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Characteristics of sensation avoiding children

  • Emotionally reactive, sensitive, can be anxious
  • Resistant to change, reliant on structure and rigid rituals
  • Hyper vigilant: always scan environment and very intuitive and detail orientated
  • Withdraw from stimuli and/or people
  • Only tolerate limited clothing and/or foods
  • Refuse messy activities
  • Withdraw from touch/cuddles
  • Can be aggressive and demanding
  • When the above symptoms (together with other indicators) present excessively and impact on the child's learning and development, it is also described as SPD (sensory processing disorder), and in this format sensory defensiveness. Defensiveness can occur in only one system (i.e. touch, auditory) but also in various other sensory systems.

exploringSensation avoiding children have a tendency to experience stress and sensory overload regularly. However, all children, ranging between low to high thresholds, all go through stages of experiencing sensory overload. Sensory overload is often the precursor to stress, anxiety, negative behavior, poor concentration and scholastic difficulties. We tend to live in overloaded and over stimulating worlds and parents should acquire a “less is more” approach rather than “more is more”.

Some sensory intelligent tips:

Quiet time and spaces are crucial for our children. They need more time out to recharge their batteries.

Creating a "womb" space in their bedrooms is a very good strategy. They can use these spaces independently when they are feeling overloaded. It is however very important to stress it as a time-out strategy and not a time-out discipline imposed by the parent! This prepares them for the next activity.

Planning and preparation are crucial. When children are prepared in advance they can create internal dialogue for themselves to prepare and get ready. Limit spur of the moment outings and surprises as they prefer predictability and structure. They want to know what, where and how things going to happen.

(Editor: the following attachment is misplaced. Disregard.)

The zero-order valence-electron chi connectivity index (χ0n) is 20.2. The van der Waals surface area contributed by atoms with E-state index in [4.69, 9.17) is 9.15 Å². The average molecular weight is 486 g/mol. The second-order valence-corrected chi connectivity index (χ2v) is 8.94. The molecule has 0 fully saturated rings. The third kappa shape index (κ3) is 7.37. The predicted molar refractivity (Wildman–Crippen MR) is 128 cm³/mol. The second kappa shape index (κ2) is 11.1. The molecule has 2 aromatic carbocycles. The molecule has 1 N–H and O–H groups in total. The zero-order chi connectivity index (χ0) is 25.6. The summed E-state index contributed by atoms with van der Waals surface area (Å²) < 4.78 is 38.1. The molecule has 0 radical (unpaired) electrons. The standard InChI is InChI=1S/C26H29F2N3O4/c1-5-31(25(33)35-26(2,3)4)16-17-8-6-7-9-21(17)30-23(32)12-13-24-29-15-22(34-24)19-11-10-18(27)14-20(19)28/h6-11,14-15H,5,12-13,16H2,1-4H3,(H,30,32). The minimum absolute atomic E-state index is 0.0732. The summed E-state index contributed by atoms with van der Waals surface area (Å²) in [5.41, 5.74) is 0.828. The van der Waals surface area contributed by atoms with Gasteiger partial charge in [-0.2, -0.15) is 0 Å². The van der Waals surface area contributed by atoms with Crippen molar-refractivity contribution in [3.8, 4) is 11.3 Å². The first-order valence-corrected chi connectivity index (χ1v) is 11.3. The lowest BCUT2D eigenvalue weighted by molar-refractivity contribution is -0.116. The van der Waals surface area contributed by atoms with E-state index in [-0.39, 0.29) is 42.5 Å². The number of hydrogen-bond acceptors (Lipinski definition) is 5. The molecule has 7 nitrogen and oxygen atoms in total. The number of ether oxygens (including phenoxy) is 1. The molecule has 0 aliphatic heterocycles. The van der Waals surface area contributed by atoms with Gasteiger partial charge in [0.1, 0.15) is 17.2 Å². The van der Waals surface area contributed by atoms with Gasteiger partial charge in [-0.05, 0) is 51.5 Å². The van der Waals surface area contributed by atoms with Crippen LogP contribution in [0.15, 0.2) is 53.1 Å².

Tactile sensitive children are fussy when it comes to clothing textures. It really does create immense discomfort and sometimes even pain for them. It distracts them continuously and kind of “takes over” the brain so that they get irritated very quickly. Be considerate to their needs when you buy new clothing; choose textures wisely with them present. Do encourage new clothing items, but don't force it upon them. It is just not worth it! Also washing garments a few times before wearing helps.

Big gatherings like birthday parties, crowds or concerts are often sensory over stimulating. Their systems just cannot tune out all the background sensory information and they get overloaded and experience stress and discomfort.

With movement sensitivity, often car sickness can present itself. Let the child chew on biltong, an apple, carrot or gum as it can be self-regulatory and reduce car sickness. Movement sensitivity will also impact his choice of sport. Movement like running or biking will be more tolerable than gymnastics. Increased head movements and upside down movements such as in gymnastics overload the movement system quickly.

Bright lights and people moving around as often seen in shopping malls can overload the visual system. Shopping malls can be noisy, contributing to auditory overload. Being touched and bumped by people flares up the sensory nervous system that is sensitive for touch.


Sensory inputs that are calming are: deep, firm, touch pressure; slow, rhythmic movement, heavy work against resistance; soft, gentle colors and lighting; warm, smooth and sweet tastes and lavender and chamomile smells. When your child is in overload use them. These strategies are particularly relevant to sensation avoiding children.

Sensory input that are alerting are: light touch; loud, intense rock music; bright lights, colors and clutter; fast, irregular movement; cold, sour, spicy and minty tastes and mint and citrus smells. Use them when your child needs stimulation and "waking" up. These strategies are particularly relevant to sensation seeking children.

When the system reaches shutdown it always is an unproductive state but often necessary in order to recharge. It's like having a power failure; your systems switch off due to shortage/overload somewhere. Sleep at night is our system's in-built power recharge system and very necessary. Our children (especially the roots) need to sleep well at night.

Knowing and anticipating our needs as well as our children's needs reduce overload and conflict. It also is often in contrast to our own needs. Selecting activities based on their potential to either overload or stimulate our children are crucial and imperative for positive parenting.

About the Author:

Dr Annemarie Lombard, CEO and Founder of Sensory Intelligence. Annemarie is a registered Occupational Therapist and Author of the Book "Sensory Intelligence - Why it matters more than IQ and EQ" (Metz Press).

Know The Jargon - ADHD Acronyms

ADDer - a person who has ADHD or ADD

ADHD - Attention Deficit Hyperactive Disorder

ADD - Attention Deficit Disorder

SCT - Sluggish Cognitive Tempo - a new name for ADD

ODD - Oppositional Defiance Disorder

CD - Conduct Disorder

OCD - Obsessive Compulsive Disorder

 Bi-polar - Bi-polar Disorder, used to be Manic-Depression 

SPD - Sensory Processing Disorder

PTSD - Post Traumatic Stress Disorder

SAD - Seasonal Affective Disorder

ACT -  Action Consequence Trigger - monitoring forms devised and supplied by Living ADDventure®